Thursday, 24 December 2015

Day 24 - Atari ST PC with intel i7

This is day 24 of the Advent Calendar of USB keyboards. Not Ruud Gullit sitting on a shed as predicted, but an Atari ST.
But this is no ordinary Atari ST. It has one of these inside.
Yes, that's an i7 4790K. This is going to take a while, so are you sitting comfortably? Well, it all started with a request for an Atari ST USB keyboard kit, and turned into quite a project. The owner asked if I could install a PC inside the ST, sure not a problem.
He sent me the donor ST and the bits to go inside. The i7 was a little gruntier than I was expecting (atom, Raspberry Pi, the NUC I used on the 800XL PC etc.).There were two main issues to think about here, power and heat.
The Atari ST has an internal power supply, that wouldn't be powerful enough for the new purpose, but it would be good to keep the mains input and power switch, and keep everything internal.
The initial thinking was to use a 12V power brick and something like a Pico PSU which plugs into an ATX connector and just requires a DC input. They only went up to 120W, and the owner was thinking they would need more. (processor TDP=85W, plus RAM, SSD, USB peripherals etc.)
We settled on a miniITX board that had a built in DC-DC and only required a single 19V DC input from a laptop power brick. This is the Asus H81T. All the connectors are along one side and not very high, and it looked like they would line up perfectly with the three D connector slots on the ST case.
There was one problem with that, it left the CPU under the keyboard, so there wouldn't be enough height for a cooler, especially one for an i7.
I did look at a few options, including using an old after market GPU heatsink, bent around to fit on the processor, but it wasn't really going to be viable.
Rotating it around, in both positions where there was sufficient height for the stock intel fan, all those connectors faced inwards. Not ideal, but when it came down to it, not many of those would actually be required. In the end, only the DVI out needed to be extended to the rear panel.
Time to put it all together. I rewired the mains input to feed a 200W laptop power brick, that should be enough power. The motherboard manual was very vague on power requirements, I only knew it was 19V as that was the label on the silkscreen, no actual statement of requirements. In testing, it didn't draw more than 60W, so that should be more than enough overhead.
I left the cable full length, so it could be replaced at a later date with another standard model. The connector on the end was a standard 2.5mm DC jack, so I made up a short lead to connect to the 2 pin header on the motherboard.
Under the power supply plate, I fitted two USB sockets, wired to the internal USB header on the mainboard.
The DVI connection was extended to the rear panel using a short cable, the shortest I could find that would reach. This was DVI-I, so a VGA adapter could still be used if needed.
On the left there, you can see the USB keyboard controller, wired to a single USB header on the mainboard with a short USB lead.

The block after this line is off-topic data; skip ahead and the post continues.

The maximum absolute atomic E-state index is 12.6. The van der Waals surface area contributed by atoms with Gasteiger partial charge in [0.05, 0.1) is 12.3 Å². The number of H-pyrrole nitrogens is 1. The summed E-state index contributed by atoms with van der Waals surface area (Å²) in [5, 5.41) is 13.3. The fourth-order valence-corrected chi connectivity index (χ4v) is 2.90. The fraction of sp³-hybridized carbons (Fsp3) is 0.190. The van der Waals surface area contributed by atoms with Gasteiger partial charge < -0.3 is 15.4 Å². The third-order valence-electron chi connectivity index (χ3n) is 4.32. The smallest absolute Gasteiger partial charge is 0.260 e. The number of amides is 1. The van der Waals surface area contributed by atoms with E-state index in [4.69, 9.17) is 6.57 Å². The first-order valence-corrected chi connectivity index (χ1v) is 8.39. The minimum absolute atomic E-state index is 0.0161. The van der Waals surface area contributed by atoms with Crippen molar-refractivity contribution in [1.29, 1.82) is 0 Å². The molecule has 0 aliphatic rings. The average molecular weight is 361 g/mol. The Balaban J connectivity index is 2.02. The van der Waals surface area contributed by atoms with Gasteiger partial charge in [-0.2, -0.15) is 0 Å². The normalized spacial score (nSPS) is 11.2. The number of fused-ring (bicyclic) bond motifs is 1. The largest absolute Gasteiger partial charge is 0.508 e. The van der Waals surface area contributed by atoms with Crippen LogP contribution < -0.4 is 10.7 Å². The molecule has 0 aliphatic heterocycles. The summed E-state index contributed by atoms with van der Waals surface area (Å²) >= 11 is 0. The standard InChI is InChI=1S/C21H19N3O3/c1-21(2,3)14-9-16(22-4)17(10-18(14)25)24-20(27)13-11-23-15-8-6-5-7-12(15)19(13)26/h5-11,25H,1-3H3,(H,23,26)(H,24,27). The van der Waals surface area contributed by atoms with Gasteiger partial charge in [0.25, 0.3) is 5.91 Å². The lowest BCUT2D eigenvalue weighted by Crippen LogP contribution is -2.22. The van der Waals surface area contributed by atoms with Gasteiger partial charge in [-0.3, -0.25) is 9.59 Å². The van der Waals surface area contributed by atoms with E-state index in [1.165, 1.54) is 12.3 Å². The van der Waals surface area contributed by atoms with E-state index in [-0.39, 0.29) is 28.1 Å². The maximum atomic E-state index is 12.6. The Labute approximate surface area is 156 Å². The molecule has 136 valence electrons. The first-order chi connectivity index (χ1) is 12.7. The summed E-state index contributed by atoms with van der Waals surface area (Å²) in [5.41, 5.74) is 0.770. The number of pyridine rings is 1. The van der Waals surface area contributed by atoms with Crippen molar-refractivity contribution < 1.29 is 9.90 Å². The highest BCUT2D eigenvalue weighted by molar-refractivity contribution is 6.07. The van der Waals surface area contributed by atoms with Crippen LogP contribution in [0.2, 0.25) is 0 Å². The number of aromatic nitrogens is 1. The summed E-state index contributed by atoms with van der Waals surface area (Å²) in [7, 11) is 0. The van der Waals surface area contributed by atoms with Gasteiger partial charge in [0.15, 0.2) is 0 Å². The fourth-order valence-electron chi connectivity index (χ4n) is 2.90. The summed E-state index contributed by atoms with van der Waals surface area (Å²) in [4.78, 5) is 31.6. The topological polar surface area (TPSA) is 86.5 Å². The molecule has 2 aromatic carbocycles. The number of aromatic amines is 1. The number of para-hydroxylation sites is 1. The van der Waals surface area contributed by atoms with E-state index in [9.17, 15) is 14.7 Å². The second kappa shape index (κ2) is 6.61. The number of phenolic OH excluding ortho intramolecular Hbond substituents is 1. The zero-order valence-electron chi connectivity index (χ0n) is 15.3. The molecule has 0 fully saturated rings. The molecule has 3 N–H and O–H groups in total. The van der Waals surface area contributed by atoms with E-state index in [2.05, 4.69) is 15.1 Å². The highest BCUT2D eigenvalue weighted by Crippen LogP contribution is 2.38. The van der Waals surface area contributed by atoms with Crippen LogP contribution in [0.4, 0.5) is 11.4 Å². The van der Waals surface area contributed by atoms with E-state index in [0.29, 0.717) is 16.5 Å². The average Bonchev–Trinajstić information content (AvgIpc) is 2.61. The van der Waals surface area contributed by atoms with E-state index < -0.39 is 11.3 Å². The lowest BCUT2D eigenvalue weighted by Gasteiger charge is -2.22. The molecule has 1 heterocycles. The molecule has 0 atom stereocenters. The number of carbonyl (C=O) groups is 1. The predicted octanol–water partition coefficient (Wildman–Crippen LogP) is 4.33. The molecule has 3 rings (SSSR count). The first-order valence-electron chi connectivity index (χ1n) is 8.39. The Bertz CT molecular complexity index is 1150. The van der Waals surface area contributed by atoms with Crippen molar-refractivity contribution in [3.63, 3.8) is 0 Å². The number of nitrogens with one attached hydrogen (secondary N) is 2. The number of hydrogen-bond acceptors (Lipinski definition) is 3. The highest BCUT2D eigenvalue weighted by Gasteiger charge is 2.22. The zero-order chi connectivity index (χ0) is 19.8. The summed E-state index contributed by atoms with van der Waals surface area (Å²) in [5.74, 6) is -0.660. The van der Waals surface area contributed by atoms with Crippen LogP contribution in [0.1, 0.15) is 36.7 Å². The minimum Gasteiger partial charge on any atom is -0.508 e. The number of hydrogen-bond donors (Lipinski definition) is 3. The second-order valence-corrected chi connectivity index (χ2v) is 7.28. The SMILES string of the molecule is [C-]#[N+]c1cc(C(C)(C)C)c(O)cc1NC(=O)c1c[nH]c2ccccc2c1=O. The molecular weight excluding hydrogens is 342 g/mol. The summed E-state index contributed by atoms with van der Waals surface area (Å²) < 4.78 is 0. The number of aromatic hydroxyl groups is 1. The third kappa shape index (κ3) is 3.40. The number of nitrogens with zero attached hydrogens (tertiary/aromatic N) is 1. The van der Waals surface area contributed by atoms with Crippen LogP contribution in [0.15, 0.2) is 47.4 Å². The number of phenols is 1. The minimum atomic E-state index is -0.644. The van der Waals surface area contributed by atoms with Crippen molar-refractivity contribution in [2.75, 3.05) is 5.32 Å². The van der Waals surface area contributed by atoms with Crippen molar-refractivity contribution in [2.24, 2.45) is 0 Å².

This connects to the Atari ST keyboard with a short cable with mating pins. It's been quite a 3D spacial puzzle fitting all this stuff in, but I like a challenge.
One of the reasons it was easy to go with rotating the board is the audio outputs on the mainboard were not being used. The owner had supplied a USB audio device. This has 4 phono plug for the inputs and outputs, but he wanted two 1/4" jacks, so I made up short leads for those and fitted the sockets on the side of the case.
I kept the original USB lead and plugged it into one of the spare USB ports on the board. Also plugged in there is a USB MIDI adapter.
This originally had 5 pin DIN plugs on to connect directly to an instrument. The ST originally had two 5 pin DIN sockets on the side, so I've rewired the USB MIDI adapter to sockets where the originals were.
The RAM and mSATA SSD are mounted on the mainboard, so no external drives to connect. A DVD-RW drive was requested, but I just couldn't find a space to squeeze it in.
I would normally have added quite a bit of hot melt glue to ensure it all holds in place, but the owner wants to strip it down when they get it and spray it black.
The processor is under the vents on the top of the case, and the side of the case was already cut out to fit a larger floppy drive, so there should be reasonable airflow. The modern i7 processors are a lot more efficient and run far cooler than those of the past. Compare the stock cooler here to the massive Noctua NHD-14 cooler on my old i7 (I've still got that somewhere, anyone want to buy an i7 950 for some old school overclocking?)
Are there it is, an Atari 520STFM running Windows 10, with a little help from an intel i7.
This is the last day of the Advent Calendar of USB keyboards, hope you've made it to the end. Thank you to those that have stuck with me. Time for a bit of a rest now; normal service will resume in the new year.

A new dedicated version of the Atari ST USB keyboard controller  used in this build is available from my Tindie Store.

Wednesday, 23 December 2015

Day 23 - VIC20 USB keyboard with USB hub

This is day 23 of the Advent Calendar of USB keyboards. Today, a Commodore VIC20 USB keyboard with USB hub.
These keyboards are all built to order, so I'm happy to take requests for changes. On this occasion, I was asked if I could fit a USB hub in the side (instead of USB joystick ports).